link opens in new windowPermit Application to Remove a Dead Western Joshua Tree or Trim a Western Joshua Tree under California Code of Regulation, Title 14, Section 749.11 (PDF)
Permit Application to Remove a Dead Western Joshua Tree or Trim a Western Joshua Tree under California Code of Regulation, Title 14, Section 749.11 (Rich Text Format)
If property owners are unable to submit requests via email, requests and photographs may also be mailed to:

California Department of Fish and Wildlife
Habitat Conservation Planning Branch
Attention: Western Joshua Tree Permitting
P.O. Box 944209
Sacramento, CA 94244-2090
Additional Emergency Regulations
California Fish and Game Commission recently moved forward with two other emergency regulations under CESA that allow for the incidental take of western Joshua tree during candidacy, in addition to the regulations described above allowing CDFW to permit the removal of a dead western Joshua tree or the trimming of a western Joshua tree (Section 749.11, Title 14, CCR). These two additional emergency regulations are California Code of Regulations, Title 14, Sections 749.10 and 749.12. Information on these regulations is available from the California Fish and Game Commission website:

link opens in new windowCalifornia Code of Regulations, Title 14, Section 749.10
link opens in new windowCalifornia Code of Regulations, Title 14, Section 749.12
Frequently Asked Questions
Q: What is “Take”?
A: Any activity that results in the removal of a western Joshua tree, or any part thereof, or impacts the seedbank surrounding one or more western Joshua trees may result in “take” of the species which is prohibited by State law unless otherwise authorized. Therefore, the CDFW recommends that CESA authorization be obtained from CDFW prior to such impact. For projects where “take” is incidental to carrying out an otherwise lawful activity, an Incidental Take Permit (ITP) may be obtained from CDFW. Permits allowing the removal of a dead western Joshua tree or the trimming of a western Joshua tree may also be issued by CDFW under limited circumstances as described on this web page.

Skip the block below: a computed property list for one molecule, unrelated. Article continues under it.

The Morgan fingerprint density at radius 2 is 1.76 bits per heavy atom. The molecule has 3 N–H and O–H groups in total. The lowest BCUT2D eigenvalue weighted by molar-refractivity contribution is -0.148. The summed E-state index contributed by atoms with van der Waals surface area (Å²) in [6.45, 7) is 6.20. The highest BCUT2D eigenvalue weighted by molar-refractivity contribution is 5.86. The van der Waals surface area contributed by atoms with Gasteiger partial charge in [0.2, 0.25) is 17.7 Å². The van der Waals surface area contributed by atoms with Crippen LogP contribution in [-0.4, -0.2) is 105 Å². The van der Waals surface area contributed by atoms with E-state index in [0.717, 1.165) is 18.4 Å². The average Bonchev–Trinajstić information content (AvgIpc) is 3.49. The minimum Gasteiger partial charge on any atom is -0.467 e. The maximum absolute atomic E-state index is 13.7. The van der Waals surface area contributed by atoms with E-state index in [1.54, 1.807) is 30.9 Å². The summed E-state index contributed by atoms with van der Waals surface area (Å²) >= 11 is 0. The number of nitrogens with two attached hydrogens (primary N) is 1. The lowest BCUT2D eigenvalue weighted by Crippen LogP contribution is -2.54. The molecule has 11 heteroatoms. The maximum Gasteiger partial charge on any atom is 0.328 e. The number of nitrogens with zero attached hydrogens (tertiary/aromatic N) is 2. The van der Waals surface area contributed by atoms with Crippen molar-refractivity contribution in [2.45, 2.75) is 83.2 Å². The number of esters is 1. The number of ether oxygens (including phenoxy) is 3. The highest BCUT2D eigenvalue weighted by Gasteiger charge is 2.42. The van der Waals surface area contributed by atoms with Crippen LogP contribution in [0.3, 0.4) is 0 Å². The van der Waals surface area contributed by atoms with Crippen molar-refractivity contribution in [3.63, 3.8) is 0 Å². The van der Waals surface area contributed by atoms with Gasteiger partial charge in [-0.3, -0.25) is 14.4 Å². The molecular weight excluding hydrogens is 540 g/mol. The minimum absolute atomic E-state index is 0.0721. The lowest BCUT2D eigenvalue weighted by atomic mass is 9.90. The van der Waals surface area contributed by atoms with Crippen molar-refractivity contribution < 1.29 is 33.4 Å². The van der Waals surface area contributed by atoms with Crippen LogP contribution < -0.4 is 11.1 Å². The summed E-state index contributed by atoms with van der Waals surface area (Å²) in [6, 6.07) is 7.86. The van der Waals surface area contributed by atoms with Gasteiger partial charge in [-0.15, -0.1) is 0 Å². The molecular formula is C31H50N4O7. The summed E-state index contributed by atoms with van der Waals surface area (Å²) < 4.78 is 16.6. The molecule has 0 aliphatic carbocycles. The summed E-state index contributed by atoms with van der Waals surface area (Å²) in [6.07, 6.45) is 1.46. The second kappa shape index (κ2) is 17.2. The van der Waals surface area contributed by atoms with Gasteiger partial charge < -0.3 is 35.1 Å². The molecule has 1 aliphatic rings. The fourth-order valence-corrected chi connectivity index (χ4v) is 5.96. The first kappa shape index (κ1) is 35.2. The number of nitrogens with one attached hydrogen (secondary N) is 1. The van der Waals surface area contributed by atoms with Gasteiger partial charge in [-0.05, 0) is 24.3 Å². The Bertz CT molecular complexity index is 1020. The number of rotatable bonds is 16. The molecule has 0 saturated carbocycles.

Q: How do I apply for an incidental take permit?
A: See the details of the application process and requirements for an ITP. As a brief summary, the ITP process requires preparation of an application and payment of fees. The application requires several elements described in regulation including analysis of project impacts, mitigation measures, funding, and other elements. Preparation of an ITP application and related mitigation often requires biological studies and professional consultation services. Mitigation will vary from project to project, but could include project revisions to reduce or minimize impacts on-site, and compensatory off-site mitigation to acquire, conserve, and manage western Joshua trees and their associated habitat. Before CDFW may issue an ITP, compliance with the California Environmental Quality Act is required.

Q: “I don’t have western Joshua trees or won’t impact them, my City/County wants something in writing from CDFW saying I don’t need a permit.”
A: It is the obligation of project proponent to ensure that “take” of western Joshua tree does not occur or to obtain appropriate CESA authorization. CDFW does not provide written determinations that a permit is not required.